The Secret to Selling Yearbook Ads? Follow These Basics

selling yearbook ads

Selling yearbook ads is a super-popular way to fundraise for your school—not to mention a tremendously effective way to teach students the basics of business—but it’s also one of the most time-intensive.

To cut down on the amount of time you’ll need to pull off a successful yearbook advertising program, you need a process. Without one, your yearbook team will be left to figure out how to sell yearbook ads on its own. That’ll cost you valuable time and, in some cases, even a few sales.

Here, then, is a basic (yet plenty effective) process for selling yearbook ads:

  • Decide what types of ads you’re selling & to whom
  • Establish a goal & set a deadline
  • Promote your offering
  • Follow up relentlessly

Following this process will not only deliver strong yearbook advertising sales, it’ll also help you teach others how to do it. Which, you know, means a bigger team for selling yearbook ads… which means more ads… which means more fundraising dollars. And who can argue with that?

Decide What Types of Ads You’re Selling & To Whom

Before you can even get started, you’ll need to make a decision: What type of yearbook ads are you selling?

There are two choices:

  • Dedication ads. These are purchased by parents to recognize the achievements of their child. Parents love these, so they require less one-on-one sales work and the upfront investment is minimal. You can usually get away with a take-home flyer and some school newsletter mentions, but you’ll likely be answering a lot of questions from parents and chasing them to turn in their already-paid-for ad well past the deadline you provide them.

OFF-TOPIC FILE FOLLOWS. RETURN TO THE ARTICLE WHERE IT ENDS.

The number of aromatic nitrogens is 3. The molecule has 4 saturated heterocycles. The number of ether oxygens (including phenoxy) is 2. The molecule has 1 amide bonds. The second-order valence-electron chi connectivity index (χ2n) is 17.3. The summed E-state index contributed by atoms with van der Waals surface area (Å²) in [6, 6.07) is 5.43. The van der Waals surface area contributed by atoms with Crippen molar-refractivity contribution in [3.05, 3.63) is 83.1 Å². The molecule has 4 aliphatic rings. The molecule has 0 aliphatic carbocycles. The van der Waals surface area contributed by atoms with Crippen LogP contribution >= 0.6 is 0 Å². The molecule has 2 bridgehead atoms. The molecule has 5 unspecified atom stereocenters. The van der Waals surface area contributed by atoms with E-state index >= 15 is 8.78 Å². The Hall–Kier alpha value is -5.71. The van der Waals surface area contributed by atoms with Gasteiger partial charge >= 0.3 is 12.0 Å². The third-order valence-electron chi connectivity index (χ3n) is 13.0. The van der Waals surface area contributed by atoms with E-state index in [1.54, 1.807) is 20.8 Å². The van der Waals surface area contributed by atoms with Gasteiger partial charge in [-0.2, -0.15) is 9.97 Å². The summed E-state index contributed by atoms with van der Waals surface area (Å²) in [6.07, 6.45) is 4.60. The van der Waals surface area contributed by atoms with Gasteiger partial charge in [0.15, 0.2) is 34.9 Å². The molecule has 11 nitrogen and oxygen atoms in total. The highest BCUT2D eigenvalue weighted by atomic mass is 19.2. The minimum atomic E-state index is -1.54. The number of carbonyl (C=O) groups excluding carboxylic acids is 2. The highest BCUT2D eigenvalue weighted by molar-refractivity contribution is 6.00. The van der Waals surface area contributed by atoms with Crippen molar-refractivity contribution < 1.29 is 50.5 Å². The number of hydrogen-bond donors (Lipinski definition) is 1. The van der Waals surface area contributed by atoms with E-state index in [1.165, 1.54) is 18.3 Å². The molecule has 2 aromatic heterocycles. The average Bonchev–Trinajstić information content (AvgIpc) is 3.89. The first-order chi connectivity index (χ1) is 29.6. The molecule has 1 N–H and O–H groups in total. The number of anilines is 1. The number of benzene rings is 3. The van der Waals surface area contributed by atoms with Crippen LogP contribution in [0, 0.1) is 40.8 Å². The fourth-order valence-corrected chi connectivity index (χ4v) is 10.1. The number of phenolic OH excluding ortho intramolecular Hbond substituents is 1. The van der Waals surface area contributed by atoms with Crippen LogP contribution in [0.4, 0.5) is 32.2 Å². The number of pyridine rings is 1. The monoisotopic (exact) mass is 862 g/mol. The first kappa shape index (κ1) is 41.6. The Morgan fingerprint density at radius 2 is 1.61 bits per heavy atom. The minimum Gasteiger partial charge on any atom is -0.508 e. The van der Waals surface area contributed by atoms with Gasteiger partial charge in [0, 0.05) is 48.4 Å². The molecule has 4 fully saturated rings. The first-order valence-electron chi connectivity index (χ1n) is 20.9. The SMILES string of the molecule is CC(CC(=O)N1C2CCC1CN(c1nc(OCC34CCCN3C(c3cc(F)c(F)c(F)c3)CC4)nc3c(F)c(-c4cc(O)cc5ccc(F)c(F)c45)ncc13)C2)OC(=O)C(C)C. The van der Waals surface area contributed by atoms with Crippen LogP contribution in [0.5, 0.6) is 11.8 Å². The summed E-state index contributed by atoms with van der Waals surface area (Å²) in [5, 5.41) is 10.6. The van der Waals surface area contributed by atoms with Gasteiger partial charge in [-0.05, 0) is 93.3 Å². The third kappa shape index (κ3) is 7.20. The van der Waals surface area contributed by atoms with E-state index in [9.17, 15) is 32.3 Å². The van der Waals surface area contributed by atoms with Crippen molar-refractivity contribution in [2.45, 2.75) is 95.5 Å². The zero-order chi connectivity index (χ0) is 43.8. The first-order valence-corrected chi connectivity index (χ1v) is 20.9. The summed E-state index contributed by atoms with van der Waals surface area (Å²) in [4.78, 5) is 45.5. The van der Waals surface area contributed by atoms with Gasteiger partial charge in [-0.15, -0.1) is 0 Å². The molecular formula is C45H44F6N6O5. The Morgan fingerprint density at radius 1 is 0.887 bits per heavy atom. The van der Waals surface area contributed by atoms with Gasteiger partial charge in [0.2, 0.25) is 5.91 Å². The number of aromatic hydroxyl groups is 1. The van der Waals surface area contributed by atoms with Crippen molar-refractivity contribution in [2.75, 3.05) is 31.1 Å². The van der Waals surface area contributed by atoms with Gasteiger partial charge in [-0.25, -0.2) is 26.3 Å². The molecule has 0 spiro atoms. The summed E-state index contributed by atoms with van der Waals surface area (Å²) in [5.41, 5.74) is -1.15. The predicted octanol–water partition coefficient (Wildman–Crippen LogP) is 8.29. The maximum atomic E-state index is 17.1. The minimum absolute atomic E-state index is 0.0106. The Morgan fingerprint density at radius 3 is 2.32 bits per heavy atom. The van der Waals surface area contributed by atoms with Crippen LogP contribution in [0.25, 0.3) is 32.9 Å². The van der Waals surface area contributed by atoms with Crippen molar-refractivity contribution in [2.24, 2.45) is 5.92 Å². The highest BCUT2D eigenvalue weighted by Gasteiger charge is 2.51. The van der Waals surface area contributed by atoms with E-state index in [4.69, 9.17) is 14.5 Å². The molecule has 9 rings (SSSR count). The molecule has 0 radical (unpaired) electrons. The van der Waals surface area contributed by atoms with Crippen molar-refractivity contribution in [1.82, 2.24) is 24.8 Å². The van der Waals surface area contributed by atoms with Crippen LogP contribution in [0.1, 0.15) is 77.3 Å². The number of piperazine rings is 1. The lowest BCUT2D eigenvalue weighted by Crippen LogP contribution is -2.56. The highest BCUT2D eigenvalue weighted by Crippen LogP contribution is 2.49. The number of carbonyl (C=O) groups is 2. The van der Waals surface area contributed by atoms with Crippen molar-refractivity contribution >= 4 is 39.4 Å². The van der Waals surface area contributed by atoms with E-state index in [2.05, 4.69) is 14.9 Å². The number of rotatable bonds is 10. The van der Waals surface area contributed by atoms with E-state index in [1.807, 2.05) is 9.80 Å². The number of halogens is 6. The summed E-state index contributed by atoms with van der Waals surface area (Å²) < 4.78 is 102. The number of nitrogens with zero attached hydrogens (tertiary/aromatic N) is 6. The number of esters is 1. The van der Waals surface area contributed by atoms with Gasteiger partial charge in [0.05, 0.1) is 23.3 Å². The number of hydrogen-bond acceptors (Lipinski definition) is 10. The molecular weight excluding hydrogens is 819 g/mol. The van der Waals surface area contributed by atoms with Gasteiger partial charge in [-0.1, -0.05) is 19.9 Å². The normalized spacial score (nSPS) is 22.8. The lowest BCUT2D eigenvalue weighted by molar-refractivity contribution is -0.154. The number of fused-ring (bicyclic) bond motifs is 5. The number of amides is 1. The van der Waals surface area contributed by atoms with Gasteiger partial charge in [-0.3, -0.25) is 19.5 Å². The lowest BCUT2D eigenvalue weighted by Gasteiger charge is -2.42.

• Business ads. These are purchased by local businesses and organizations to raise their profile within your school’s community. You’ll need to invest a lot more time in the early stages and you’ll need people to talk one-on-one with local businesses, but those are great learning experiences for students and you may have some existing partnerships you can use to help here. And, because businesses are more accustomed to meeting deadlines, they’re more likely to deliver their ads by the date you request them.

You may be thinking, “Why not do both?”

If that’s you: Easy there, overzealous yearbook adviser. You’re better off treating this as an “either/or” question. It’s hard enough to create a beautiful yearbook on time and on budget, and it’s hard enough to meet your sales goal for one type of yearbook ad. Why stack the deck against yourself?

The goal with answering this question is twofold: It’ll define your offering and it’ll define your audience, which are hugely important to the next several steps.

Establish a Goal & Set a Deadline

This step has more do to do with planning your yearbook, but—let’s be real here—making sure your yearbook gets printed and delivered on time is the most important thing you can do.

Setting a sales goal is important not for projecting the amount of money you’ll raise (though that’s always nice), but for figuring out how many extra pages you’ll need in your book. Without taking this step, you can end up overselling your ad space.

If that happens, you’ll end up either taking coverage pages out of your yearbook ladder or making an awkward phone call that has you telling advertisers you ran out of space and want to give them their money back.

You also want to set deadlines for how long you’ll be selling yearbook ads and for how long you’ll give people to get you their ads. Do yourself a favor with these deadlines; give yourself a sales deadline that’s further away than you’ll think you need and give your advertisers a deadline that’s sooner than you’ll actually need the work. This will help you avoid a ton of headaches.

Promote Your Offering